A Motherly Knight in Armor, Page 2

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We require a seahorse, so from Nonsuch we send out a motor boat and pull a small dredge slowly through some of the growth of eel-grass in Castle Harbor. One, two, three or no seahorses may result, but usually we find at least one of the curious little beings lying quietly in the mass of trigger-fish, shells, grass, seaweed, and mud. He is as helpless as a prostrate knight in armor. I lift him and gently wash the mud out of his fin-mane I was going to say and then let him slide down the sub-merged ways of my fingers and he is launched in a fresh aquarium. He rights himself not like other fish, but vertically, turns his eyes from left to right, and glides slowly away. He seems to have no visible power of propulsion, but it is the invisibility of an airplane propeller the fin on the back has become a dim, thin haze, its endless rippling web pushing back against the resisting water. The aquarium is a narrow rectangle and the seahorse traverses one long side, then a short end, and rests. And this first journey drives home a simile that needed just such an impetus; much more than the head of a horse, our Hippocampus resembles the knight of the chessboard, and his first move in the aquarium has been a knight's move two squares ahead and one to the right.

It is well, however, to get rid of the horse idea altogether and watch and learn to like our fish for himself. I put in a branch of seaweed and the long tail feels for it and coils about it with the grip of a chameleon. The next person who comes up to look cannot at first find the seahorse he has begun to lose his identity. As we watch, this continues he shifts from dusky brown to a pale neutral color and then again to dark, this time green, and Hippocampus is fairly within the protective cloak of seaweed sanctuary. He has gone vegetable and has taken upon himself the easy load of seaweed dangers and the very considerable advantage of algal immunity. I reach down and gently swing the weed back and forth, and still another trick is sprung the little creature sways both body and head loosely to and fro in rhythm with what to him are the swells of ocean. On die tips of the knobs and spines of his armor are numerous, long bits of frayed out filaments and these wave about and importantly disguise his zoological reality.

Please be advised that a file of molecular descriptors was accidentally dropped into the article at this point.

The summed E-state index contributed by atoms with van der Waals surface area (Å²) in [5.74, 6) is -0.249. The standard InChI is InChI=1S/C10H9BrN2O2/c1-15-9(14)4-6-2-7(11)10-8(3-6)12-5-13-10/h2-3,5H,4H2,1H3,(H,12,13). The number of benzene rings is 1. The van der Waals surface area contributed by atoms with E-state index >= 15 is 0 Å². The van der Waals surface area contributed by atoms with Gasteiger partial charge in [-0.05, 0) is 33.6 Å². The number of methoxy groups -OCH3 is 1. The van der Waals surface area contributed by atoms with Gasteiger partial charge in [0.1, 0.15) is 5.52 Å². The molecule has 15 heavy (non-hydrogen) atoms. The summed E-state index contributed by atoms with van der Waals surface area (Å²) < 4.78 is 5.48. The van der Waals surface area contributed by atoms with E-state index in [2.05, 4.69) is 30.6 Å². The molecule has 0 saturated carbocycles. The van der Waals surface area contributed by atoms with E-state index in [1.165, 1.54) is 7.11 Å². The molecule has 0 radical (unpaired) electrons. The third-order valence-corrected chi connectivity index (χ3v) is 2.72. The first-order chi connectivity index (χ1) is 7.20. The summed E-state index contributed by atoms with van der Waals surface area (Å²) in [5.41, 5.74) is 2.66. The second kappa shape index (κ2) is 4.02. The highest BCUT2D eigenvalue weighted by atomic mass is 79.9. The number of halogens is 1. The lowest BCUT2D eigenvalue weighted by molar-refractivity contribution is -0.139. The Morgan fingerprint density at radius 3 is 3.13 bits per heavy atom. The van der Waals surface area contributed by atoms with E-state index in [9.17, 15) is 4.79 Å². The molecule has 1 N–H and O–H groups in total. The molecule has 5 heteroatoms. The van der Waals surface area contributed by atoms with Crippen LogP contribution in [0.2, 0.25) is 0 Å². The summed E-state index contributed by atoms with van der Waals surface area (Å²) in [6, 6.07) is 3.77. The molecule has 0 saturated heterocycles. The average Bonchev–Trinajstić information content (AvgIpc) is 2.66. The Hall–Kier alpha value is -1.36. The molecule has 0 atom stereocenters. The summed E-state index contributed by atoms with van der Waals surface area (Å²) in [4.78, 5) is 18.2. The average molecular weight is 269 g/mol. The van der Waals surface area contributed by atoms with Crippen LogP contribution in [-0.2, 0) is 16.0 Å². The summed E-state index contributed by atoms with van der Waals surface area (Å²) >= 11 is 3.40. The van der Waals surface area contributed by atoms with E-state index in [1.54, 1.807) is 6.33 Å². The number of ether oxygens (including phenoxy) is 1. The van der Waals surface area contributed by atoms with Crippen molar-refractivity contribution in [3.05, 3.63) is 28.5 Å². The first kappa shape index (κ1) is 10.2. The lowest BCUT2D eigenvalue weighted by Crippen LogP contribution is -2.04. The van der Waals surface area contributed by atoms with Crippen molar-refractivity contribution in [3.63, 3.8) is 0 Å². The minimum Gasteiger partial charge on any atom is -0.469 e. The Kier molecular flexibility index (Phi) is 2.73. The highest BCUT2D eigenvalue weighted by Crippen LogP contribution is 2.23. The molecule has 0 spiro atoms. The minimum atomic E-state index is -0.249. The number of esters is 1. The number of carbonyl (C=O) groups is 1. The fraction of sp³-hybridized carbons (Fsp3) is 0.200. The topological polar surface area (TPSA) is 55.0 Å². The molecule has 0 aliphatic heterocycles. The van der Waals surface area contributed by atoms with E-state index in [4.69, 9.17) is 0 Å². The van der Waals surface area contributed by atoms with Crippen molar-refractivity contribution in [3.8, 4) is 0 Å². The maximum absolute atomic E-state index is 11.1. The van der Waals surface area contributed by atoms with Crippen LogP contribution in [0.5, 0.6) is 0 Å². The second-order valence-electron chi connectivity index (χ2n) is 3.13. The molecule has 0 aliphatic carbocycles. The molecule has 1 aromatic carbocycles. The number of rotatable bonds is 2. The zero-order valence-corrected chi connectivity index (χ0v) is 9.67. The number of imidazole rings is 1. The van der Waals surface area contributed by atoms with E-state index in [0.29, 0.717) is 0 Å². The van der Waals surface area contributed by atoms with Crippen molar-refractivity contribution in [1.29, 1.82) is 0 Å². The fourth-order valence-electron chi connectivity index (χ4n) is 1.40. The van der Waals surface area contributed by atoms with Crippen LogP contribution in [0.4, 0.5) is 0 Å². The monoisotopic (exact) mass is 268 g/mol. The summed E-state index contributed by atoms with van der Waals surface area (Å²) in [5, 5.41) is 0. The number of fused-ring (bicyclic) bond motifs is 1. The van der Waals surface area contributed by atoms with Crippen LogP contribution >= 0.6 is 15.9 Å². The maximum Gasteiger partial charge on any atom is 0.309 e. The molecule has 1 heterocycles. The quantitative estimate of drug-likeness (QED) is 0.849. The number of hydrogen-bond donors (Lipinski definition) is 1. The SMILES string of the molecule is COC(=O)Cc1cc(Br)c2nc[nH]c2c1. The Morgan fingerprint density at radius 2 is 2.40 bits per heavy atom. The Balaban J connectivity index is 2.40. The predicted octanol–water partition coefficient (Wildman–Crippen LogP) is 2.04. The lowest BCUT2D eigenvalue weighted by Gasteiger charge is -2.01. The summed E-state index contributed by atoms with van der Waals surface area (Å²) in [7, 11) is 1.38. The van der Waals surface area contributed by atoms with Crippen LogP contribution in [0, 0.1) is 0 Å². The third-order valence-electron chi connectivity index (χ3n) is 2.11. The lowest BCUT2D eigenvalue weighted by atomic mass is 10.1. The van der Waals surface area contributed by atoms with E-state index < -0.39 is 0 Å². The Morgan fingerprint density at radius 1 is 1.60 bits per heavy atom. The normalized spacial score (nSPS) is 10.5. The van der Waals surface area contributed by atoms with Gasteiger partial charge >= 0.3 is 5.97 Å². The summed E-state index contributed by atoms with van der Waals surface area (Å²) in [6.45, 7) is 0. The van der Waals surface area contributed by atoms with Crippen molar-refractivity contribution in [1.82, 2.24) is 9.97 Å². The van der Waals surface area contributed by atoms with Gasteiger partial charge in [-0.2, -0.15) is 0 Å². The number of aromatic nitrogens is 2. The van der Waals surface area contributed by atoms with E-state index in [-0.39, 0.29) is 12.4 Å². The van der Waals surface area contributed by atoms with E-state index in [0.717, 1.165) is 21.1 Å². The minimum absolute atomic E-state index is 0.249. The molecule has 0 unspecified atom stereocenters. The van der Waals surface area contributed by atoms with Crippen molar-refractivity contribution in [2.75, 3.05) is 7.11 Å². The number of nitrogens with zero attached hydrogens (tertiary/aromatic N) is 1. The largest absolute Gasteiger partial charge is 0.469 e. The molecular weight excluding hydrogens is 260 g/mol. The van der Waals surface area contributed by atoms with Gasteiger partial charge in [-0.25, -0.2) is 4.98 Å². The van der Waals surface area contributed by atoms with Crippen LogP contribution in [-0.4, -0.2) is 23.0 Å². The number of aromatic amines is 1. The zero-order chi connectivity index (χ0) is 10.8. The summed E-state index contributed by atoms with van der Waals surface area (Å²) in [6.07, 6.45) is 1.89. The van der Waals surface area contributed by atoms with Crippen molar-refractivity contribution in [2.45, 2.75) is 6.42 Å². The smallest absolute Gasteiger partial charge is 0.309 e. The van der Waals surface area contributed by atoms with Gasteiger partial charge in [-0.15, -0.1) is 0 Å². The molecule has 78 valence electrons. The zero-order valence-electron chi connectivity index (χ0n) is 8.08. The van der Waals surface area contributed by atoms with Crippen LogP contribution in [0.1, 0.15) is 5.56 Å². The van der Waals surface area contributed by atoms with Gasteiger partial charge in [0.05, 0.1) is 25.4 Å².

So here we have the seahorse and his niche in the world, balanced and weighed in the scales of life and death and found on the whole good. From snout to tail he is encased in bony jointed rings one ring to each backbone, and while it slows him down almost to snail pace, yet it serves to protect him from small predaceous crabs and other enemies. To carry about such a complete armor requires delicate adjustments, one of which is a large swim-bladder filled with gas just sufficiently buoyant to hold him in hydrostatic equilibrium. If, through accident, his inner balloon is punctured and the merest pinpoint of a gas bubble escapes, gravity seizes upon him, he sinks helpless to the bottom, there to remain until his wound be mended, or until Nemesis comes along on legs or fins.

Even for the seahorse in perfect health and strength there are waiting scores of hungry mouths armed with great cruel teeth that would crush him like a nut. Against these he builds up the sea-weed defense of haunt, color, pattern, shape, movement, and in addition he even has an unpleasant odor or to water creatures, taste. His tail fin most valuable of all for progression is gone and instead he twines like a tendril. His life is lived at lowest output of energy, a semi-sessile pseudocrinoid of sorts, almost, we might think, on the way to the fixation of barnacles. But this is not degeneration, it is adaptation to a safe environment, and as we go on to study Hippocampus we realize that he need have no envy for the swift herring or the voracious dolphin.

It would seem that in the matter of food our seahorse must desert the quiet, patient elementalness of seaweed, and dangerously revert to fish activity. But here again Nature has worked out a most ingenious plan. For such a vegetative existence little nourishment can be needed, yet we have a carnivore that must have food. Resting on a frond of weed in the aquarium is a tiny crustacean, one of the untold myriads that inhabit all the seas in the world. The seahorse has also seen the copepod, but he wishes to keep me under surveillance as well. Slowly he swims nearer and nearer, and peers ahead with the comic intensity peculiar to short-sightedness. He turns sideways, and now the approach is still slower and he accomplishes two things simultaneously one eye is cocked forward, gazing steadily at his victim, the other is twisted far back, never leaving our person. It was fair disconcerting and rather disturbed my own concentration. He throttled down his little push propeller to lowest speed, and the slowness of his advance began to approach the rapidity of the growth of his seaweed. Then he went into reverse, with no change that I could detect in fin ripples, and I looked and found that the copepod had vanished. I was certain that it had not swum away, the seahorse had made no snap or bite in its direction, and I was completely confused.

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